THREE South Lakeland couples who tied the knot at the same church on the same day have all just marked their golden wedding anniversaries.
Norman and Mary Dickinson, Harry and Jean Winstanley, all of Flookburgh, and Alan and Anne Akrigg, of Cark, were wed at St John’s Church, Flookburgh, 50 years ago.
Although the girls knew each other from their school days at Holker they said it was by pure coincidence they ended up there on the same day.
Mr Dickinson, 77, was the first to gain a wife when he and Mary, 76, said their vows at 11am.
The pair had gone on a blind date four years earlier to Ulverston ‘pictures’, and now have two sons, John and Andrew. “After we had been out a few times I knew it was love,” said Mr Dickinson.
They, like Mr and Mrs Akrigg, said the key to such a long marriage was ‘having a good argument now and again’.
Mr and Mrs Akrigg, who met at a young farmers’ dance in Ulpha, were next to say ‘I do’, at 1pm.
Mr Akrigg, 77, said: “It was only 18 months after that when we got married but I just knew. She worked at a sweet confectionery shop making chocolates - they were good,” he joked.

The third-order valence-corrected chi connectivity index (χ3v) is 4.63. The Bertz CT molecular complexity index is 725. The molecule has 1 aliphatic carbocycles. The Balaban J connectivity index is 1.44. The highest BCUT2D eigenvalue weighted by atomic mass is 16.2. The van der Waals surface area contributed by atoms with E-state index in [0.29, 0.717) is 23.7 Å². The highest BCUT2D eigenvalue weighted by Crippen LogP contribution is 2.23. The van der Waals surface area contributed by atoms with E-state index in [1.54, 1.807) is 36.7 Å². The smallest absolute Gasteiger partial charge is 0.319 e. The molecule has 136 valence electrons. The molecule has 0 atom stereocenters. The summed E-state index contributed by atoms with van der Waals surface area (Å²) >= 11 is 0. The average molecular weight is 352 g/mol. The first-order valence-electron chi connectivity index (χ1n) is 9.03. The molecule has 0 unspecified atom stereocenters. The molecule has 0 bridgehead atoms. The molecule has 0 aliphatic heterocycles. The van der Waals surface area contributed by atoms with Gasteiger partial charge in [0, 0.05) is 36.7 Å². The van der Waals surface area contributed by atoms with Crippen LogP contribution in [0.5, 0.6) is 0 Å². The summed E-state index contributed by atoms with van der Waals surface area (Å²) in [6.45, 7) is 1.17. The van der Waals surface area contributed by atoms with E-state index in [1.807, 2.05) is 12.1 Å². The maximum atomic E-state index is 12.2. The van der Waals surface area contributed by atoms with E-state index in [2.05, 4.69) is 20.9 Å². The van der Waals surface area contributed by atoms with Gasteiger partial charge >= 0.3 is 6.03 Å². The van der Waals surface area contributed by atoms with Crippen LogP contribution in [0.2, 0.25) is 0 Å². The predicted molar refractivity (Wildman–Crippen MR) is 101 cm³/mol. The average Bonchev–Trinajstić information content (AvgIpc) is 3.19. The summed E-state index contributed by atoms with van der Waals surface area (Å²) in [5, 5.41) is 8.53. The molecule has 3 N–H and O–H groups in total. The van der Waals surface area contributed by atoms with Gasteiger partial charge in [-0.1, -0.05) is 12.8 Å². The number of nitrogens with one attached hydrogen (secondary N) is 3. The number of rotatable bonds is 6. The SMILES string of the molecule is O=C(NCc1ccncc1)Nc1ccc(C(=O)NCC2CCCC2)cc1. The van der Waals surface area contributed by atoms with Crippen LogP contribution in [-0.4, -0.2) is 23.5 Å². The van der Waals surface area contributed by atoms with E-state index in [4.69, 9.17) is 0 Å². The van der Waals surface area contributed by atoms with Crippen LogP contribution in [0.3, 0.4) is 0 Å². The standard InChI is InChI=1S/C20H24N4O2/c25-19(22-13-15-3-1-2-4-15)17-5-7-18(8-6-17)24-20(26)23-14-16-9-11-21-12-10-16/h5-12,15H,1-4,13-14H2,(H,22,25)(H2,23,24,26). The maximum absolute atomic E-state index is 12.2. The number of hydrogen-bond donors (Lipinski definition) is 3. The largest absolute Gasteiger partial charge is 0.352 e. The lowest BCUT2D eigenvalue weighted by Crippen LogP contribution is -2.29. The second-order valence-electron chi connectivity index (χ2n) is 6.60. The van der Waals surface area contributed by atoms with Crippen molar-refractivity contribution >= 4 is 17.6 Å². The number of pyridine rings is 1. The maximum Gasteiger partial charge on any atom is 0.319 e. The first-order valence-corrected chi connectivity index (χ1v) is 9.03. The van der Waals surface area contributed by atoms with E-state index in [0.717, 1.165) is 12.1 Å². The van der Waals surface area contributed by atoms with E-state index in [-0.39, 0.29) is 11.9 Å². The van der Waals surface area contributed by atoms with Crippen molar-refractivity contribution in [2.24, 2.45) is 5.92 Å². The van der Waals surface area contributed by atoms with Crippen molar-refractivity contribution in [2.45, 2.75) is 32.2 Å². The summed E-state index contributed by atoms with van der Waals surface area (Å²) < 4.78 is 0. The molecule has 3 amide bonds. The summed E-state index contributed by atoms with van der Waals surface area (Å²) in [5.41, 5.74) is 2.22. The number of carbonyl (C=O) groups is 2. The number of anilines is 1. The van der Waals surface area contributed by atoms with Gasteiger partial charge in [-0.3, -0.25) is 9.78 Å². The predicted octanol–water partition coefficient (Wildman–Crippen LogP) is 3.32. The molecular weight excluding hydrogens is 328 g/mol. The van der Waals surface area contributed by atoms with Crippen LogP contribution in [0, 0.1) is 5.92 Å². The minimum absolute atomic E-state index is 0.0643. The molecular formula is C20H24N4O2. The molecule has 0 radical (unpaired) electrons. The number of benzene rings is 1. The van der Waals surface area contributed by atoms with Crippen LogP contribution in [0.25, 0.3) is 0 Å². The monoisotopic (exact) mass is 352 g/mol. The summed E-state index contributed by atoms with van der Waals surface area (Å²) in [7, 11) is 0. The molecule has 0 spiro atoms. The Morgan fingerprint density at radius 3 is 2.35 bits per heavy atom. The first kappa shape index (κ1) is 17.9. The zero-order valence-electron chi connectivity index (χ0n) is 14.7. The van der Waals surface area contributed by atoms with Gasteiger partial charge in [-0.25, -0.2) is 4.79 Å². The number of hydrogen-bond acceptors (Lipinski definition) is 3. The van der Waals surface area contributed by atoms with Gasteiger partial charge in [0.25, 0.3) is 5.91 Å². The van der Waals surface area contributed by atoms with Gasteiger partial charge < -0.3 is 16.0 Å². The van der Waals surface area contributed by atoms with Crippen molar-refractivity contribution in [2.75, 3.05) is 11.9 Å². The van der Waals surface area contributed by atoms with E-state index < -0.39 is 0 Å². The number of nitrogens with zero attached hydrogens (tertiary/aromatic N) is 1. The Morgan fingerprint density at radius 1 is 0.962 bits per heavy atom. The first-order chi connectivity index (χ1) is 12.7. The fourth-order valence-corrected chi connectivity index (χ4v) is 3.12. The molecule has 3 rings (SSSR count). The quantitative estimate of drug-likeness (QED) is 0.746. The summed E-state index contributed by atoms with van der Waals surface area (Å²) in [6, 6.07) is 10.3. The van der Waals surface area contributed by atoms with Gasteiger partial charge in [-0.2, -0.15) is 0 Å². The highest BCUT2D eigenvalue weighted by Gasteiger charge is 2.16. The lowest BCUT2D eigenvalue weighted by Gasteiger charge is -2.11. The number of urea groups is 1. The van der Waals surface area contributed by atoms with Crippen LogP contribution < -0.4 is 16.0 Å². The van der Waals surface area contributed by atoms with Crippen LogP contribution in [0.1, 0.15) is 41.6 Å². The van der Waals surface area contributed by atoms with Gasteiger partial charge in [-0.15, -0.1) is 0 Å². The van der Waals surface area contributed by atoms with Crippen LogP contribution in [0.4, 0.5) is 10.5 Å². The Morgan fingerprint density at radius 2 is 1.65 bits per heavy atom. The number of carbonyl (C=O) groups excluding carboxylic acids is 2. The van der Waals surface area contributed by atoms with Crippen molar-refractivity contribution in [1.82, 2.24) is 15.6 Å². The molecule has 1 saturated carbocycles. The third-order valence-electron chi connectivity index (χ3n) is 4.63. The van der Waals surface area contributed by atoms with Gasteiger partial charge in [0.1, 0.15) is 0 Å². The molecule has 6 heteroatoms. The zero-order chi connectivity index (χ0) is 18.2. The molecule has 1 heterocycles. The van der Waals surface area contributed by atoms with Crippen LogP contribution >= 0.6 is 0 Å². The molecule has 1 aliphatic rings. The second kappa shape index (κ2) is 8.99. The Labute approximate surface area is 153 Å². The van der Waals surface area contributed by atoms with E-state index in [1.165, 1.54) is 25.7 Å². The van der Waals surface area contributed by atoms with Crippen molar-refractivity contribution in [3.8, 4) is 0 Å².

His wife, 73, said: “He could dance – that’s what caught my eye all those years ago. And we still dance today.”
They also have two boys and their eldest, Richard, was so close with the Dickinson’s son John that they were each other’s best man at their own weddings.
And on that 1963 day at 2pm, at the tender age of 21, Mr and Mrs Winstanley got hitched.
The couple, who have children Julie, Paul and Katherine, got to know each other when their siblings married, but it was not love at first sight for both.
Mr Winstanley said: “The first time we met I had a feeling that I liked her but she did not want to know me. If I walked in a room she walked out, but I managed to win her over in the end.”
Unlike the others, the 71-year-olds said they did not argue much at all.
“We do not really fall out at all – Harry is just so easy-going,” said his wife.
They all marked their 50 years with family and friends. “The only problem was we couldn’t go to each other’s parties because we were all celebrating ourselves,” said Mrs Akrigg.